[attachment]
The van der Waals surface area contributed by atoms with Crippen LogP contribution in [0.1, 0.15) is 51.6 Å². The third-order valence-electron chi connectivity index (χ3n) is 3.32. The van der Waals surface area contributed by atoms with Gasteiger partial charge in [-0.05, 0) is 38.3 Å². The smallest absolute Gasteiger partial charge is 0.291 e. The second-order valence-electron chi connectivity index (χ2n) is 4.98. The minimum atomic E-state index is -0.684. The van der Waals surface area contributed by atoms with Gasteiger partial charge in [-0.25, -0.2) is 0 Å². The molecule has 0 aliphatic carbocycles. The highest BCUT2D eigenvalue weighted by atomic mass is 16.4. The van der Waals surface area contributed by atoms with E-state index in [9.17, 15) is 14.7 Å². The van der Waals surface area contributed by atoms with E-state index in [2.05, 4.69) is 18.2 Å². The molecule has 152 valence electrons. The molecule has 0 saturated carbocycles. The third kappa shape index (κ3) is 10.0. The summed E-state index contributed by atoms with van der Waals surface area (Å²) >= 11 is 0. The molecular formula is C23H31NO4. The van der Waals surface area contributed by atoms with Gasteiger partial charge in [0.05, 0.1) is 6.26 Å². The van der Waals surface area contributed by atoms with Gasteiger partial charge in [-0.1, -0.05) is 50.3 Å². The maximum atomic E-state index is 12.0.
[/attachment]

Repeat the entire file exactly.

The van der Waals surface area contributed by atoms with Crippen LogP contribution in [0.1, 0.15) is 51.6 Å². The third-order valence-electron chi connectivity index (χ3n) is 3.32. The van der Waals surface area contributed by atoms with Gasteiger partial charge in [-0.05, 0) is 38.3 Å². The smallest absolute Gasteiger partial charge is 0.291 e. The second-order valence-electron chi connectivity index (χ2n) is 4.98. The minimum atomic E-state index is -0.684. The van der Waals surface area contributed by atoms with Gasteiger partial charge in [-0.25, -0.2) is 0 Å². The molecule has 0 aliphatic carbocycles. The highest BCUT2D eigenvalue weighted by atomic mass is 16.4. The van der Waals surface area contributed by atoms with E-state index in [9.17, 15) is 14.7 Å². The van der Waals surface area contributed by atoms with E-state index in [2.05, 4.69) is 18.2 Å². The molecule has 152 valence electrons. The molecule has 0 saturated carbocycles. The third kappa shape index (κ3) is 10.0. The summed E-state index contributed by atoms with van der Waals surface area (Å²) >= 11 is 0. The molecular formula is C23H31NO4. The van der Waals surface area contributed by atoms with Gasteiger partial charge in [0.05, 0.1) is 6.26 Å². The van der Waals surface area contributed by atoms with Gasteiger partial charge in [-0.1, -0.05) is 50.3 Å². The maximum atomic E-state index is 12.0.